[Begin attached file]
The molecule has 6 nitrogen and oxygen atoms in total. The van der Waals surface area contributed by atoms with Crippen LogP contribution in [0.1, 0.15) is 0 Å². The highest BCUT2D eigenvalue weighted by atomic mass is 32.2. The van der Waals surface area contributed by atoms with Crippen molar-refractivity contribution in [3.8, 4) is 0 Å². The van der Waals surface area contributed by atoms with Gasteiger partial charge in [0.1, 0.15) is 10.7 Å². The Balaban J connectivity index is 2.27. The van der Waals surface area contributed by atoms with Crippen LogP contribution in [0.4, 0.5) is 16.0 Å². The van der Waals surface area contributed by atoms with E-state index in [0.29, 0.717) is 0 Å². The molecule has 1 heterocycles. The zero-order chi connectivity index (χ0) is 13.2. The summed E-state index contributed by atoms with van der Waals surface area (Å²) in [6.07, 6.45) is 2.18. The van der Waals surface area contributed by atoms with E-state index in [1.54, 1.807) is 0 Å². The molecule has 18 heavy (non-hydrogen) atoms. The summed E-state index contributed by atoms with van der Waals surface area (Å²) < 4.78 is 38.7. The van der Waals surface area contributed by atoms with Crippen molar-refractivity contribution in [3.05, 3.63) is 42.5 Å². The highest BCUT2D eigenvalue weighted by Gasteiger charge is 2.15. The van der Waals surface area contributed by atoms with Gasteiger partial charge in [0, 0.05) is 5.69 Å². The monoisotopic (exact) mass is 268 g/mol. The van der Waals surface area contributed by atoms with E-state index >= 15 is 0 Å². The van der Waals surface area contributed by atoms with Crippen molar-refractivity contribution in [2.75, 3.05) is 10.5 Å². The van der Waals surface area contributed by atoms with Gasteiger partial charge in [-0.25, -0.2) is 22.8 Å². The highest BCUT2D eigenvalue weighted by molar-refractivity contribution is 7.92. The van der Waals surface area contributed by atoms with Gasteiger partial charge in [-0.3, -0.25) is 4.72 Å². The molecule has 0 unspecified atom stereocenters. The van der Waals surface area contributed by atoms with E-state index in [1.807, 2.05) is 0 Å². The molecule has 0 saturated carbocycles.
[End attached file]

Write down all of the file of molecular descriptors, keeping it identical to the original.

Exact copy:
The molecule has 6 nitrogen and oxygen atoms in total. The van der Waals surface area contributed by atoms with Crippen LogP contribution in [0.1, 0.15) is 0 Å². The highest BCUT2D eigenvalue weighted by atomic mass is 32.2. The van der Waals surface area contributed by atoms with Crippen molar-refractivity contribution in [3.8, 4) is 0 Å². The van der Waals surface area contributed by atoms with Gasteiger partial charge in [0.1, 0.15) is 10.7 Å². The Balaban J connectivity index is 2.27. The van der Waals surface area contributed by atoms with Crippen LogP contribution in [0.4, 0.5) is 16.0 Å². The van der Waals surface area contributed by atoms with E-state index in [0.29, 0.717) is 0 Å². The molecule has 1 heterocycles. The zero-order chi connectivity index (χ0) is 13.2. The summed E-state index contributed by atoms with van der Waals surface area (Å²) in [6.07, 6.45) is 2.18. The van der Waals surface area contributed by atoms with E-state index in [1.54, 1.807) is 0 Å². The molecule has 18 heavy (non-hydrogen) atoms. The summed E-state index contributed by atoms with van der Waals surface area (Å²) < 4.78 is 38.7. The van der Waals surface area contributed by atoms with Crippen molar-refractivity contribution in [3.05, 3.63) is 42.5 Å². The highest BCUT2D eigenvalue weighted by Gasteiger charge is 2.15. The van der Waals surface area contributed by atoms with Gasteiger partial charge in [0, 0.05) is 5.69 Å². The monoisotopic (exact) mass is 268 g/mol. The van der Waals surface area contributed by atoms with E-state index >= 15 is 0 Å². The van der Waals surface area contributed by atoms with Crippen molar-refractivity contribution in [2.75, 3.05) is 10.5 Å². The van der Waals surface area contributed by atoms with Gasteiger partial charge in [-0.25, -0.2) is 22.8 Å². The highest BCUT2D eigenvalue weighted by molar-refractivity contribution is 7.92. The van der Waals surface area contributed by atoms with Gasteiger partial charge in [-0.3, -0.25) is 4.72 Å². The molecule has 0 unspecified atom stereocenters. The van der Waals surface area contributed by atoms with E-state index in [1.807, 2.05) is 0 Å². The molecule has 0 saturated carbocycles.